In my previous life as a consultant I would often get to work, open my laptop, pour a cup of coffee and start thinking about what is that I should actually start doing. As I was slowly sipping the coffee I might have opened my email, browsed a few news sites or blogs, and by the time the coffee was getting cold I’d be nowhere nearer to getting any real work done. Sounds familiar?
It was a rare occasion when I had actually determined beforehand to dedicate the next morning for a particular task or achieving a goal. Even when I knew that one of the best things for productivity is to always have one important thing you want to get done for each day, and start working on it first thing in the morning. No email, no news sites, no distractions. That way you feel that at least you’ve accomplished something even if the rest of the day is completely unproductive.
So why was it so hard to do this? As it turns out, with an array of tasks which to choose from, I had hard time choosing anything. My experience of Paradox of Choice in action. Also, as I now know decision-making is depleting the same very limited mental resource that is needed to focus on a task and stick to it. So I was already shooting myself in the foot by leaving the decision-making for the morning. (1)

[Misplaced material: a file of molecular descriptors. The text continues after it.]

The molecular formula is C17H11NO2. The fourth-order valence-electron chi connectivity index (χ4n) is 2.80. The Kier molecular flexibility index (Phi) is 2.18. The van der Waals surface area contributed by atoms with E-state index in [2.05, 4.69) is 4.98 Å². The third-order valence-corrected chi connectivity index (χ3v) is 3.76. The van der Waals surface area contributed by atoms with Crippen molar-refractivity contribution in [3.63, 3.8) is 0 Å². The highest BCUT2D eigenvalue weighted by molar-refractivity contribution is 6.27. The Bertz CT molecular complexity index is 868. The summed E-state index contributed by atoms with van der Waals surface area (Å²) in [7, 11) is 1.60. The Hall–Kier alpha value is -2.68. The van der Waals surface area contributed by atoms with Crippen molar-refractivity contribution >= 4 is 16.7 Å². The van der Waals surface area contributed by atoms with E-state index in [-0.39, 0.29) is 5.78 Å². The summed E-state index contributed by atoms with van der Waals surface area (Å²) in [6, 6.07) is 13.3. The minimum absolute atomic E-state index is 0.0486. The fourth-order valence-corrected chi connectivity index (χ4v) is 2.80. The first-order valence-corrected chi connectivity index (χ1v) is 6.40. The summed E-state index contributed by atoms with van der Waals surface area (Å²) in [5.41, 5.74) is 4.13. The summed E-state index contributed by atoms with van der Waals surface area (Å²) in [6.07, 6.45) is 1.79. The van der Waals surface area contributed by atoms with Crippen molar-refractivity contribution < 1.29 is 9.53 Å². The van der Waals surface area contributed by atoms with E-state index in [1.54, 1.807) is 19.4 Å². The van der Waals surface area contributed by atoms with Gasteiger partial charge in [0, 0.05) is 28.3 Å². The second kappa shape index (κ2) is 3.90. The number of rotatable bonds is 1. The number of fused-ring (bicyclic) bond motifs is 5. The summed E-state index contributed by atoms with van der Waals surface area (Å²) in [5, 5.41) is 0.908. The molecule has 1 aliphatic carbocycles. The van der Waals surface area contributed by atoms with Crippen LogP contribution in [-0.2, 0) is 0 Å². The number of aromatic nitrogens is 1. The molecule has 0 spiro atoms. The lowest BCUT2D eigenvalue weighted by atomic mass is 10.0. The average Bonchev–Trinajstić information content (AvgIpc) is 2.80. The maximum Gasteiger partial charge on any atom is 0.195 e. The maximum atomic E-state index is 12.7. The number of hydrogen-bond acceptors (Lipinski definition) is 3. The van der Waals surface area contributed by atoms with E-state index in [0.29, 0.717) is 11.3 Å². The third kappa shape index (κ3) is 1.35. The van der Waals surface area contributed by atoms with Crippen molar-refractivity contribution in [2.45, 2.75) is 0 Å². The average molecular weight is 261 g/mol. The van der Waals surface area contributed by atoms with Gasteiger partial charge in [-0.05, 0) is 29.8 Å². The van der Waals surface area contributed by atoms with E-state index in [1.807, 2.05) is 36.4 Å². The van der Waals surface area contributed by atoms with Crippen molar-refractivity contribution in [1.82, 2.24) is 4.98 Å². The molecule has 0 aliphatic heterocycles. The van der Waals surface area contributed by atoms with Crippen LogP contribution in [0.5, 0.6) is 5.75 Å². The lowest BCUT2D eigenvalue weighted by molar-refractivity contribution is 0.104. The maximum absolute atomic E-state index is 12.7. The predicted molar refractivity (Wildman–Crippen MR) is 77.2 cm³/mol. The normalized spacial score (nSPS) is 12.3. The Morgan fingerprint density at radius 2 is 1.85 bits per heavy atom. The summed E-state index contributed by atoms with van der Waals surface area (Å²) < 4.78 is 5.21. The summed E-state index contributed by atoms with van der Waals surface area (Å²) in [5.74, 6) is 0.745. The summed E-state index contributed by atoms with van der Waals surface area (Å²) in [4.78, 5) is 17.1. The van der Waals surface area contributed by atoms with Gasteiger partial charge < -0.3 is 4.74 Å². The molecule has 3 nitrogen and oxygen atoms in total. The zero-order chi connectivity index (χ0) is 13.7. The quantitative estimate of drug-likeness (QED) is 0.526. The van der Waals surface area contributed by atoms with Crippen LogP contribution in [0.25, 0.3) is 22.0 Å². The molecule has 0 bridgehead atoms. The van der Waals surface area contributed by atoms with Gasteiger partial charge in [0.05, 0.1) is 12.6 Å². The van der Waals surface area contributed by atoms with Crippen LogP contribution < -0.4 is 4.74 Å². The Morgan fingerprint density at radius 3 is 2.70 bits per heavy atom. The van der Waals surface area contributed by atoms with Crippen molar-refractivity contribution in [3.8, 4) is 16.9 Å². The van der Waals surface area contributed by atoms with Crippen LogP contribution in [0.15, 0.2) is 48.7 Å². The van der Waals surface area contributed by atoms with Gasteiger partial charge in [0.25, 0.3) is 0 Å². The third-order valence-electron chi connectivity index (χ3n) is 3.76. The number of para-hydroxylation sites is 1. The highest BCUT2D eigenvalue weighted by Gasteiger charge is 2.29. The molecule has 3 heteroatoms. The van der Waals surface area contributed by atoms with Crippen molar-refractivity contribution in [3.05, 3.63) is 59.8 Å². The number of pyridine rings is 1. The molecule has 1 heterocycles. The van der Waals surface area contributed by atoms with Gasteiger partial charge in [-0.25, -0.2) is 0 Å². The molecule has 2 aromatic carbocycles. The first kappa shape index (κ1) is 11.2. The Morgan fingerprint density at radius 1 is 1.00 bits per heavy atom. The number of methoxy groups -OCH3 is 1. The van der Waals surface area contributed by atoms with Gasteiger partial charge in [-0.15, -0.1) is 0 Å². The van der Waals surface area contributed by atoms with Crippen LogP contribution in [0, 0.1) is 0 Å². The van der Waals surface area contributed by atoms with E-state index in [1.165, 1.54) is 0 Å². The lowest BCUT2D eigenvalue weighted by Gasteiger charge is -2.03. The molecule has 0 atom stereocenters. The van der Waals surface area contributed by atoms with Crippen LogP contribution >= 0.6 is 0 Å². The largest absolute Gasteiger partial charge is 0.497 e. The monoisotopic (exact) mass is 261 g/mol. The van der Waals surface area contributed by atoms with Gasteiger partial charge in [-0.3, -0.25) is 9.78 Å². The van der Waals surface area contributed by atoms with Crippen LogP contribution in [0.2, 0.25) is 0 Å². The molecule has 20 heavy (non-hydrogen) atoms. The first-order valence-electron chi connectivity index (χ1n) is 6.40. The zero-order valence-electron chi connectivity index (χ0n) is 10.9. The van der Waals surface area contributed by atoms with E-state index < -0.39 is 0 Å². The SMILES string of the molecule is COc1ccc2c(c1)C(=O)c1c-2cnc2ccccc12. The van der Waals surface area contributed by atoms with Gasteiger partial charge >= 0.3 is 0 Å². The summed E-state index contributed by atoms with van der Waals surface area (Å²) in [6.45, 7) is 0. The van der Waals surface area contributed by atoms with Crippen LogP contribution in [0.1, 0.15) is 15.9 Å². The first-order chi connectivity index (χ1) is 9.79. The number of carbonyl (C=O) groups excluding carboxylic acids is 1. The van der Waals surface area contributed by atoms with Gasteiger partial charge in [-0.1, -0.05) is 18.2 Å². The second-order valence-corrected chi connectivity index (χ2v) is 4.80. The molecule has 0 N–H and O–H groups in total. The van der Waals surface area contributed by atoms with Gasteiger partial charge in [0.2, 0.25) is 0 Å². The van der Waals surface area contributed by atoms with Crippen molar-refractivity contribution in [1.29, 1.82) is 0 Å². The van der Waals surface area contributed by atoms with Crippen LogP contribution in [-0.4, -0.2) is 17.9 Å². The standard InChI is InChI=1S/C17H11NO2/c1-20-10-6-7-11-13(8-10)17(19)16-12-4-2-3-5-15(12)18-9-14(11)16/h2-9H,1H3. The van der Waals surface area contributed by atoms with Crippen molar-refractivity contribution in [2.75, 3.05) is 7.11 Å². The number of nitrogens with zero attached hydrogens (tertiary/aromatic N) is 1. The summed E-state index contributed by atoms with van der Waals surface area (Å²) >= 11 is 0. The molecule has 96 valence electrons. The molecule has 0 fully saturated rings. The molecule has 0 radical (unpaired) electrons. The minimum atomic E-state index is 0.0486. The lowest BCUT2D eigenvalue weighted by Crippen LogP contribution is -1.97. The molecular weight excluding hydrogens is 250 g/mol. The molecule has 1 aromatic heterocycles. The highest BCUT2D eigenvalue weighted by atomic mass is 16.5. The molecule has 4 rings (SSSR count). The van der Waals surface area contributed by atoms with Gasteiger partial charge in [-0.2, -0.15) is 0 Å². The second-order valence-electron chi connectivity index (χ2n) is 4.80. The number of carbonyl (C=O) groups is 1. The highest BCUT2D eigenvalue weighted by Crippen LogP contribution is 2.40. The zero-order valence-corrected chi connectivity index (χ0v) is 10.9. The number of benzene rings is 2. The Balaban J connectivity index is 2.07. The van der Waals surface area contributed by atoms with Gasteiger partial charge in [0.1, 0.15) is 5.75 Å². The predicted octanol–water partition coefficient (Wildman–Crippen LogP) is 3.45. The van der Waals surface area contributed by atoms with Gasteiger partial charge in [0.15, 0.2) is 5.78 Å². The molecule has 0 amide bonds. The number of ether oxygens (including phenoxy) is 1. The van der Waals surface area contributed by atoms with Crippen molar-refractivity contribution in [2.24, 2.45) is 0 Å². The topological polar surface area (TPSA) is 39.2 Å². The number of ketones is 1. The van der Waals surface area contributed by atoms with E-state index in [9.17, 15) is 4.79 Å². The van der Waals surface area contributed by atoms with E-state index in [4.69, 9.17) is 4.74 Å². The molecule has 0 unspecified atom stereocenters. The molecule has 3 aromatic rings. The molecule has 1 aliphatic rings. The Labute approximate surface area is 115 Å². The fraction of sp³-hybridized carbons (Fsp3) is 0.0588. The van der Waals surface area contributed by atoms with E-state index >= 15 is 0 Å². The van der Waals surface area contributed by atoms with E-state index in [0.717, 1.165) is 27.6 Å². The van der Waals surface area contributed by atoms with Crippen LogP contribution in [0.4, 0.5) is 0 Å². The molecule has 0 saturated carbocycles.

Another problem was that quite often I actually did not know what I should do. I had a list of deliverables, I knew the big picture project plan, and I knew what needed to happen at a given time. However, many times I wasn’t able to see the steps leading to those deliverables. And in face of uncertainty it often is easier to just read email and focus on the trivial stuff than to start thinking about how to deal with what is important.
Let the system guide you
A bit over a month ago Johnny B. Truant, one of my favorite bloggers, published a 116-page novel titled Fat Vampire (Yes, that’s an affiliate link. You should totally read the book. It’s hilarious.). It had taken him less than a month to get the idea for the book, write the whole thing, edit it, and publish it. By anyone’s standards I think that can be considered to be fairly productive. Shortly after the publication he shared some of his tips and tricks on how to do it. This article focuses on one of them: using a calendar.